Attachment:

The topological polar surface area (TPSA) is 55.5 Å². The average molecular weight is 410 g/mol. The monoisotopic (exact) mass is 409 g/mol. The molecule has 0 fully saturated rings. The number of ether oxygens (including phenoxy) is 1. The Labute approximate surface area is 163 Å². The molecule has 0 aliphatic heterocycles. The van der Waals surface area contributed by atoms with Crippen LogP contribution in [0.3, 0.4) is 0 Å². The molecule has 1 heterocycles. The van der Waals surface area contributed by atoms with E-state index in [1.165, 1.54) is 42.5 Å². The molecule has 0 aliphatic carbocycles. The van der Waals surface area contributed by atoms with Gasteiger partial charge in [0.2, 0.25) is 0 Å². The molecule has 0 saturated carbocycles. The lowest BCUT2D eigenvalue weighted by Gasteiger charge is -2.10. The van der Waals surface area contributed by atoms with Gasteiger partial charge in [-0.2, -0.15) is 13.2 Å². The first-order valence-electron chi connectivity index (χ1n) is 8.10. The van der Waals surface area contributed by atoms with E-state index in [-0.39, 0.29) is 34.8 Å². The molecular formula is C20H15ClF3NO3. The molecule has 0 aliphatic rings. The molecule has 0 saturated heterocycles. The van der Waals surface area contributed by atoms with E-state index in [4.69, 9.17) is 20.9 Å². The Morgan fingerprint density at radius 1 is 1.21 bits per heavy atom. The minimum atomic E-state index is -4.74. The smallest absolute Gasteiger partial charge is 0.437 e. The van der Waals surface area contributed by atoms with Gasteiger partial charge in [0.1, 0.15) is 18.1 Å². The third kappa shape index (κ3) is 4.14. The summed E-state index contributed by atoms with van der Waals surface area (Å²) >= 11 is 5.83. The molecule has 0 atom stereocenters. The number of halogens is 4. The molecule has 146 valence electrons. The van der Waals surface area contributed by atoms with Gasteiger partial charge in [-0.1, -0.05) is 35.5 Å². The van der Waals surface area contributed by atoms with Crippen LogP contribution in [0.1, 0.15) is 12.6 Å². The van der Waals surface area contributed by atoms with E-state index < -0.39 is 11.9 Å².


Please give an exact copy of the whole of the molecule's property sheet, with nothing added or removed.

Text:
The topological polar surface area (TPSA) is 55.5 Å². The average molecular weight is 410 g/mol. The monoisotopic (exact) mass is 409 g/mol. The molecule has 0 fully saturated rings. The number of ether oxygens (including phenoxy) is 1. The Labute approximate surface area is 163 Å². The molecule has 0 aliphatic heterocycles. The van der Waals surface area contributed by atoms with Crippen LogP contribution in [0.3, 0.4) is 0 Å². The molecule has 1 heterocycles. The van der Waals surface area contributed by atoms with E-state index in [1.165, 1.54) is 42.5 Å². The molecule has 0 aliphatic carbocycles. The van der Waals surface area contributed by atoms with Gasteiger partial charge in [0.2, 0.25) is 0 Å². The molecule has 0 saturated carbocycles. The lowest BCUT2D eigenvalue weighted by Gasteiger charge is -2.10. The van der Waals surface area contributed by atoms with Gasteiger partial charge in [-0.2, -0.15) is 13.2 Å². The first-order valence-electron chi connectivity index (χ1n) is 8.10. The van der Waals surface area contributed by atoms with E-state index in [-0.39, 0.29) is 34.8 Å². The molecular formula is C20H15ClF3NO3. The molecule has 0 aliphatic rings. The molecule has 0 saturated heterocycles. The van der Waals surface area contributed by atoms with E-state index in [4.69, 9.17) is 20.9 Å². The Morgan fingerprint density at radius 1 is 1.21 bits per heavy atom. The minimum atomic E-state index is -4.74. The smallest absolute Gasteiger partial charge is 0.437 e. The van der Waals surface area contributed by atoms with Gasteiger partial charge in [0.1, 0.15) is 18.1 Å². The third kappa shape index (κ3) is 4.14. The summed E-state index contributed by atoms with van der Waals surface area (Å²) >= 11 is 5.83. The molecule has 0 atom stereocenters. The number of halogens is 4. The molecule has 146 valence electrons. The van der Waals surface area contributed by atoms with Gasteiger partial charge in [-0.1, -0.05) is 35.5 Å². The van der Waals surface area contributed by atoms with Crippen LogP contribution in [0.1, 0.15) is 12.6 Å². The van der Waals surface area contributed by atoms with E-state index < -0.39 is 11.9 Å².